After Clarion, Benjamin Brown founded the Utah Poultry Cooperative Association, and Maurice Warshaw, founded the Grand Central and Warshaw market chains.[5]

After the colony[edit]

After the demise of the Jewish colony, others moved into the area. Japanese families settled in the Clarion area in 1921, as did Mormons of Scandinavian descent. Brown and a few of the other Jewish colonists stayed and farmed in the area until the 1920s. There were enough persons residing in Clarion in 1925 to establish the Clarion LDS Ward.[6] Friedland observed the Japanese families when he returned to the Clarion site in 1926.[7] In 1932, the Clarion LDS Ward had 166 members. The Ward met in the social hall which the Jewish settlers had constructed. The LDS Ward was dissolved on April 1, 1934, "on account of the shortage of water."[3] World War II disrupted the Japanese settlement and the land reverted to the local citizens.[8]

By 1959 the Clarion community center had been turned into a granary. The fence surrounding the small Jewish cemetery had been torn down and cows had knocked down the headstones which marked the two graves.[9]

By 2008 fences had been constructed to surround the Jewish graves. There are a scattering of foundations, as well as the broken walls of the water cistern that burst and fell apart the first day colonists used it.[10] At the time of the centenary in 2011, Brown Rex Dairy abutted the Clarion site and local residents continued to refer to the area as "Clarion" although it is in the Centerfield postal district.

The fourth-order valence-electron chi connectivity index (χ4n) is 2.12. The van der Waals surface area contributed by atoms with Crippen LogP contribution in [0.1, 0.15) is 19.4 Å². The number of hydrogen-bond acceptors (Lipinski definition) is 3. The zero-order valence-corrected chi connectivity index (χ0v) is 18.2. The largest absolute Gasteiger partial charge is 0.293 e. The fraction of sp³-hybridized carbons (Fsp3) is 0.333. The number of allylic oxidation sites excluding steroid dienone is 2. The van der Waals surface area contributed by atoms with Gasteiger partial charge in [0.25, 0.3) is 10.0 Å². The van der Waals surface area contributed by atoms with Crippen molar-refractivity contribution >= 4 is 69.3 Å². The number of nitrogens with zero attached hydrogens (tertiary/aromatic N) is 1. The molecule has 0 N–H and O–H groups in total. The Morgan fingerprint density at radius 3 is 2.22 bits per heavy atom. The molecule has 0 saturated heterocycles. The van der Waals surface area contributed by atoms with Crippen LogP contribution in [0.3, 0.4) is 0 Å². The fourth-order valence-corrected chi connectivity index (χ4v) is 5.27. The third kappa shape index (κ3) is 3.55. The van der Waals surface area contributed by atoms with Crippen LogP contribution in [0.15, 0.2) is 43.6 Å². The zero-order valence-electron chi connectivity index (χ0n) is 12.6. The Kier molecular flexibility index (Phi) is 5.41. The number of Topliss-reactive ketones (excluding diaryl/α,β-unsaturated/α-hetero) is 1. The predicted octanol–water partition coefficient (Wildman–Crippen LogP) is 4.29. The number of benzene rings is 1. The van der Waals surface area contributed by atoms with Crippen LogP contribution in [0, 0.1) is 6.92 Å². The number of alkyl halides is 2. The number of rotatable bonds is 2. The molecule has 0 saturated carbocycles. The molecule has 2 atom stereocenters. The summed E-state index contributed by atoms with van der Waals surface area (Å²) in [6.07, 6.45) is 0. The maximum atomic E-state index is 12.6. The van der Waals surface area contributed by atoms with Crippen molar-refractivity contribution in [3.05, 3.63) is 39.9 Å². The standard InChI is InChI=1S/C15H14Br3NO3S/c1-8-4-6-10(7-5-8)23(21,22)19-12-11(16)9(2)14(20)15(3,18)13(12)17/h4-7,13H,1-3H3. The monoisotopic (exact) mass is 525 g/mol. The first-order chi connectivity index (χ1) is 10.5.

University of Utah Professor Robert Goldberg[11] chanced upon the Clarion remnants in 1980. A subsequent interview in Los Angeles with a descendant of one of the Clarion families led to Goldberg's writing the Jewish colony's history, Back to the Soil.[12] Goldberg placed advertisements for contacts in the Salt Lake Jewish community newsletter. He tracked down 53 families with ties to Clarion, and reconstructed the story from interviews and records.[13] Goldberg's papers are archived and accessible through the University of Utah in the Robert Alan Goldberg papers which include diaries, monographs, and news articles by or regarding the Clarion participants, as well as interviews, research questionnaires, and correspondence with their descendants.[14]